But where it will be extremely useful (and a game changer) is in sports video. It did a great job on the car and the hockey players and both of those would be difficult and expensive to shoot continuously at high speed. In addition this method has some advantages over "real" high speed photography, mainly in lighting flexibility. Shooting at 240fps requires *4 times* as much light as shooting at 30fps, something hard to do in some lighting conditions. Since this is done after the fact, say for a replay or something, it could be shot normally and then sped up in post.
    Cal Jeffrey likes this.
  14. Reachable

    Reachable TS Evangelist Posts: 358   +172

    I've noticed that 60fps YouTube videos are remarkably more lifelike.

    It's not like the viewer doesn't see the time gaps (and thus action gaps) in video, but if the gaps are less than 50 milliseconds then the frames run together in the "dynamic memory buffer" that we employ in seeing, along with the gaps. If, on the other hand, the frame rate is 15fps, then the gaps are 67 milliseconds and each frame can be perceived as a separate event, and it is overtly herky-jerky.

    Remember that the "real world" has no frame rates -- it's all continuous. Yet, if you run your finger quickly across your field of vision you will see a blur because your visual apparatus is always clumping the last 50 ms together.
  15. gamerk2

    gamerk2 TS Addict Posts: 184   +117

    Here's a simple test I did a few years ago on a 240Hz monitor. I created a simple program that painted the screen red at 240 FPS (and yes, the display/refresh were synced). Every 1 out of 240 frames was randomly replaced with an all black frame.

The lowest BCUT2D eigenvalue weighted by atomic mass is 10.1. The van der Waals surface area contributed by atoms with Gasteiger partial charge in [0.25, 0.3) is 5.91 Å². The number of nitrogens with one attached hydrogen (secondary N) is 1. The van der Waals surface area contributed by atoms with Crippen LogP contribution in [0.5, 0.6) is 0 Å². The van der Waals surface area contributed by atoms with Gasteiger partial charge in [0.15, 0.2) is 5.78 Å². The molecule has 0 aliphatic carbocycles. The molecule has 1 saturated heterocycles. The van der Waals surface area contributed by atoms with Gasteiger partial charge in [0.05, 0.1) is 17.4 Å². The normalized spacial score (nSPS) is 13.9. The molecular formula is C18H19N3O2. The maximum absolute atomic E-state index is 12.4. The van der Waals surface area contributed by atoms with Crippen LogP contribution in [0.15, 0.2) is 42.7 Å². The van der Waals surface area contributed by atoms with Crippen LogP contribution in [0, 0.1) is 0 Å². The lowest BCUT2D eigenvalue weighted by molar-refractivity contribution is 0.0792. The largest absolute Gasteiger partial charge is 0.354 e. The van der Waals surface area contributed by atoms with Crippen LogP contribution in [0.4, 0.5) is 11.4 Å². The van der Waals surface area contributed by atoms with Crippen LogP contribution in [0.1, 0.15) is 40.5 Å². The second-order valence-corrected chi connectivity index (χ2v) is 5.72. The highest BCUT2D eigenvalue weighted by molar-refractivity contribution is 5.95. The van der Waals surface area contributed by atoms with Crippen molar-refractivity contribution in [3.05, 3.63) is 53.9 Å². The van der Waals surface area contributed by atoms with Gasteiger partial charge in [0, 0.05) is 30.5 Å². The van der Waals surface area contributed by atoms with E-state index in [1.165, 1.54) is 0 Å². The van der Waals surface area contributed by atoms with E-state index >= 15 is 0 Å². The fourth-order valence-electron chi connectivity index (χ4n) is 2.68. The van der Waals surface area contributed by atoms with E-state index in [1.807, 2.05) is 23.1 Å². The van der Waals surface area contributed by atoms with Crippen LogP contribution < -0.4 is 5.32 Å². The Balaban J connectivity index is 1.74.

I was able to perceive every single instance of the black frame being inserted into the all red sample, which indicates the human eye is capable of perceiving images at least up to 240 Hz.
  16. commanderasus

    commanderasus TS Addict Posts: 225   +98

    Isn't CNN fake news? and your going to use TWO of them? nothing but trouble from Clinton News Networks. maybe try the TNT network - Trump Never Trump
  17. Reachable

    Reachable TS Evangelist Posts: 358   +172

    Neat experiment.

    The thing is, human vision has no "frame rate". It's not like video recording (and, hence, playback) where you "capture" successive scenes and there's always necessarily a temporal gap between each one, between each frame. Human sight is continuous -- we don't miss a thing. As long as there's a photon's worth of oscillation we perceive it.

    You were able to perceive the black frame because once each second the brightness of the red dimmed momentarily by about 1/12. If you were to repeat the experiment and this time always put a red frame that was twice as bright within at most 12 frames from the black, you would probably have a much harder time detecting any difference. If you were to repeat your original experiment at, say, 4000 Hz, the brightness of the red would only dim by 1/200, and that might not be detectable.